Last week Ginnie Mae issued a clarification of its buyout authorization for issuers of Ginnie pools that contain loans affected by severe storms and hurricanes. This is in response to investors having questions and concerns about the impact of this buyout provision on prepayments in the sector.
"We issued a clarification on the language pertaining to buyouts as it raised some fears among investors that this would cause a dramatic increase in buyout activity," said Michael Frenz, senior vice president of capital markets at Ginnie. He added that the universe of potential loan buyouts is much smaller as Ginnie Mae will use its discretion to determine the eligibility of a loan on a case-by-case basis.
On Sept. 8, Ginnie issued the first memorandum on buyouts. The All Participant Memoranda (APM) -04-12 states, "Ginnie Mae is authorizing issuers of Ginnie Mae pools containing loans on properties damaged by the severe storms and hurricanes, to buy the loans out of the pools for the remaining principal balance of each loan." The Agency added that the loans do not have to be delinquent before they can be repurchased.
The purpose of this authority is to assist lenders in keeping borrowers in their homes, by facilitating loss mitigation, the announcement also said.
As a clarification, the second memorandum, APM-04-15, de-scribed the loans that are covered by this buyout provision. "This APM makes it clear that very few loans will be allowed to be bought out on properties damaged by the recent hurricanes," said Art Frank, head of mortgage research at Nomura Securities. The clarification became necessary as investors and other market participants raised concerns about the effect of this move on prepayment speeds in the sector. Frank said last Wednesday, after word spread that the authorization would add to premium GNMA speeds, the GNMA/FNMA 5.5s swap was off by a tick.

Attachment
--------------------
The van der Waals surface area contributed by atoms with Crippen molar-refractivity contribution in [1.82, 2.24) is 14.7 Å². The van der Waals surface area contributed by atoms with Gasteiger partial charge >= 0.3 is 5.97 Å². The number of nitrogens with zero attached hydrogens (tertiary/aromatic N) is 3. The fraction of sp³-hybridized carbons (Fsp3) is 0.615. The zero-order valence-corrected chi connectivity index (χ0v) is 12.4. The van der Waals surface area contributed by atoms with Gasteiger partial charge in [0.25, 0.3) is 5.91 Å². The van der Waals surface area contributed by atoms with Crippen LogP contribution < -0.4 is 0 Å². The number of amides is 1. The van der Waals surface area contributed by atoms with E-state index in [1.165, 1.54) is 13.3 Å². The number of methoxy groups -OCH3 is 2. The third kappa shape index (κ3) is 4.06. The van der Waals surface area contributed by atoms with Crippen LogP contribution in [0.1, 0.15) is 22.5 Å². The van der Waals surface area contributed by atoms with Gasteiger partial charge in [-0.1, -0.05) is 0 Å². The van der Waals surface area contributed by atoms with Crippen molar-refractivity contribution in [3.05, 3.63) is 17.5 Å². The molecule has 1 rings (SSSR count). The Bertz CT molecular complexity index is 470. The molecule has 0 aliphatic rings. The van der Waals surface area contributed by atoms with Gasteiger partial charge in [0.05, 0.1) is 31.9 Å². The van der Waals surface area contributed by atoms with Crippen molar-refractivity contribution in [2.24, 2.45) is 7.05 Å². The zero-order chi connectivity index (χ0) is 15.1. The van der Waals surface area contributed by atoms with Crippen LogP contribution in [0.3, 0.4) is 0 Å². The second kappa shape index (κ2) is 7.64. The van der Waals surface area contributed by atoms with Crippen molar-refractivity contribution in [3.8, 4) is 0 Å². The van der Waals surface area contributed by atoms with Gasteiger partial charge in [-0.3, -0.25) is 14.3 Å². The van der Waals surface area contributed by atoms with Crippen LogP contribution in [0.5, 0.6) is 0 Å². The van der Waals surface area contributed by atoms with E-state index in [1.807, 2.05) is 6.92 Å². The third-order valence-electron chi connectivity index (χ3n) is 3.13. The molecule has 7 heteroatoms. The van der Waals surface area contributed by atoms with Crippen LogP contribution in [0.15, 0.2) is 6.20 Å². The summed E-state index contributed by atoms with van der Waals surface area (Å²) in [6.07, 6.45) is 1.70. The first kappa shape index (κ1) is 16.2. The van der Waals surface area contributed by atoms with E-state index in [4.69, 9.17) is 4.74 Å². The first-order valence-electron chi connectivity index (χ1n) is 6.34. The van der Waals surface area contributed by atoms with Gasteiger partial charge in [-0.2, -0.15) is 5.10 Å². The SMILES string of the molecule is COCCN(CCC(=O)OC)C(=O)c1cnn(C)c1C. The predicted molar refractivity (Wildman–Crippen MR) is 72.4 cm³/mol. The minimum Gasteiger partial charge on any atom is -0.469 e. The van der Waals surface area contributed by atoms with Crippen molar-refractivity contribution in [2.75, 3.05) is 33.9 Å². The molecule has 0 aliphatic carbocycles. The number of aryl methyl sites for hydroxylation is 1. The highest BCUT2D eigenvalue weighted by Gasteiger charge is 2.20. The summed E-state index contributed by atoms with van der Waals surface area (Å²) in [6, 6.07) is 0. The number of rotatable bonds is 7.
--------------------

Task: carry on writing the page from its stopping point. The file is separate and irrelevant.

The clarification stated that only servicers that have at least 5% of their entire GNMA servicing portfolio in the disaster areas designated by the President would be allowed to perform a buyout. Furthermore, issuers must give evidence of the damage to properties that Ginnie Mae will determine as acceptable. Frank said that Ginnie Mae is concerned about small servicers who may not have the capacity to advance principal and interest on non-performing loans on damaged properties. He added that large GNMA servicers probably would not qualify under the 5% rule.
Effect on prepayments
Frank doubts that the impact of buyouts on overall GNMA speeds will go over 0.1 CPR. He explained that servicers do not really have an incentive to buy out loans on badly damaged properties because the Street does not have a good bid for those loans. Furthermore, there are only a few small servicers whose business is concentrated in Florida, and perhaps Alabama and Louisiana, that are authorized to buy out loans on damaged properties that would otherwise not be eligible for buyout under the normal GNMA buyout rules.
He called the announcement a "nonevent" for the overall prepayment speeds of GNMA pools, "although some small all-Florida pools might see a handful of extra loans prepay and be a bit faster for a month or two," he stated.
In a report written before the clarification was released on Thursday, Lehman Brothers said that in the worst-case scenario, the impact of buyouts on six-months speeds will be no more than 2% to 3% CPR. However, analysts added that if these buyouts were to occur in the next three months, the impact would be 5% CPR faster.
In the median case, Lehman assumed that the securitized conforming market will not go over two-thirds of the total outstanding mortgage universe. This suggests that at least one-third of the homes affected were not securitized, not conforming or both. Under this situation, the prepayment impact on GNMA securities is roughly two-thirds of the worst-case scenario.
Under the best-case scenario, with GNMA pools constituting only about 7% of the total $6 trillion outstanding for the total mortgage universe, Lehman pegged the prepayment impact at 1% CPR over the next six months or approximately 1% to 2% CPR if the buyouts happen over a three month period.
Lehman also noted that the proportion of total GNMA outstanding in Florida, Indiana, South Carolina and Virginia is roughly 15% to 17% across coupon cohorts. Analysts said that the key is to estimate the proportion of the GNMA homes that were damaged by the hurricanes. Some reports suggest damage in roughly 100,000 homes located in Florida. Analysts used this figure, as well as the number of outstanding GNMA loans in the affected states, to predict the prepayment impact of the buyouts under all three scenarios mentioned above.
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